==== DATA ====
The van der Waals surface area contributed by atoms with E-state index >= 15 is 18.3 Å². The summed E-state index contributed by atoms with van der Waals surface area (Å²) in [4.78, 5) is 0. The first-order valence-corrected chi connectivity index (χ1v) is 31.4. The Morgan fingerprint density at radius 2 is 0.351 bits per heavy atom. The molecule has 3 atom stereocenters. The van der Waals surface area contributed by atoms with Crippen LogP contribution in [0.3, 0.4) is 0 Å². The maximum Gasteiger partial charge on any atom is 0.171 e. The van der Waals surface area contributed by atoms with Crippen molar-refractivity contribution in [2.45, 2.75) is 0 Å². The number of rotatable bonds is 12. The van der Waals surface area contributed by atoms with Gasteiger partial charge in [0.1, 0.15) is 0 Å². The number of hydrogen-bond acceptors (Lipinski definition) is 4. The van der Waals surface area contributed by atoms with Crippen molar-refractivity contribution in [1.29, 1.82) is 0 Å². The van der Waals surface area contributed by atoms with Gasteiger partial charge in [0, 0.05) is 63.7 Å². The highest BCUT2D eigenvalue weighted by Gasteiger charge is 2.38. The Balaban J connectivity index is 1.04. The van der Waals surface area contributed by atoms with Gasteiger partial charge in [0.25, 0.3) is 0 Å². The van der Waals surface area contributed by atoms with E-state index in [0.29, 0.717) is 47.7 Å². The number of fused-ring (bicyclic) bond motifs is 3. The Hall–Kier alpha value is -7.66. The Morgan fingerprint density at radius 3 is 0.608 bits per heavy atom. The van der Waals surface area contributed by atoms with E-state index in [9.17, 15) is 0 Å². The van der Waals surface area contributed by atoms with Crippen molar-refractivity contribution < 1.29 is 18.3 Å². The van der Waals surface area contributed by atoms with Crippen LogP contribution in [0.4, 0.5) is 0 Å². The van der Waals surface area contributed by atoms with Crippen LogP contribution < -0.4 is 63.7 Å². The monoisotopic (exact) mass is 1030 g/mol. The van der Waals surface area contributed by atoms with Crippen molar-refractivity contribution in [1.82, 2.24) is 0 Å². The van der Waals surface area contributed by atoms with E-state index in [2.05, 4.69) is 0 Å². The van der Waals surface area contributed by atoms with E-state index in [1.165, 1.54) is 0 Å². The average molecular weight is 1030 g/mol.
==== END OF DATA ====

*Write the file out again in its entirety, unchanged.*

The van der Waals surface area contributed by atoms with E-state index >= 15 is 18.3 Å². The summed E-state index contributed by atoms with van der Waals surface area (Å²) in [4.78, 5) is 0. The first-order valence-corrected chi connectivity index (χ1v) is 31.4. The Morgan fingerprint density at radius 2 is 0.351 bits per heavy atom. The molecule has 3 atom stereocenters. The van der Waals surface area contributed by atoms with Crippen LogP contribution in [0.3, 0.4) is 0 Å². The maximum Gasteiger partial charge on any atom is 0.171 e. The van der Waals surface area contributed by atoms with Crippen molar-refractivity contribution in [2.45, 2.75) is 0 Å². The number of rotatable bonds is 12. The van der Waals surface area contributed by atoms with Gasteiger partial charge in [0.1, 0.15) is 0 Å². The number of hydrogen-bond acceptors (Lipinski definition) is 4. The van der Waals surface area contributed by atoms with Crippen molar-refractivity contribution in [1.29, 1.82) is 0 Å². The van der Waals surface area contributed by atoms with Gasteiger partial charge in [0, 0.05) is 63.7 Å². The highest BCUT2D eigenvalue weighted by Gasteiger charge is 2.38. The Balaban J connectivity index is 1.04. The van der Waals surface area contributed by atoms with Gasteiger partial charge in [0.25, 0.3) is 0 Å². The van der Waals surface area contributed by atoms with E-state index in [0.29, 0.717) is 47.7 Å². The number of fused-ring (bicyclic) bond motifs is 3. The Hall–Kier alpha value is -7.66. The Morgan fingerprint density at radius 3 is 0.608 bits per heavy atom. The van der Waals surface area contributed by atoms with E-state index in [9.17, 15) is 0 Å². The van der Waals surface area contributed by atoms with Crippen molar-refractivity contribution < 1.29 is 18.3 Å². The van der Waals surface area contributed by atoms with Crippen LogP contribution in [0.4, 0.5) is 0 Å². The van der Waals surface area contributed by atoms with Crippen LogP contribution < -0.4 is 63.7 Å². The monoisotopic (exact) mass is 1030 g/mol. The van der Waals surface area contributed by atoms with Crippen molar-refractivity contribution in [1.82, 2.24) is 0 Å². The van der Waals surface area contributed by atoms with E-state index in [2.05, 4.69) is 0 Å². The van der Waals surface area contributed by atoms with E-state index in [1.165, 1.54) is 0 Å². The average molecular weight is 1030 g/mol.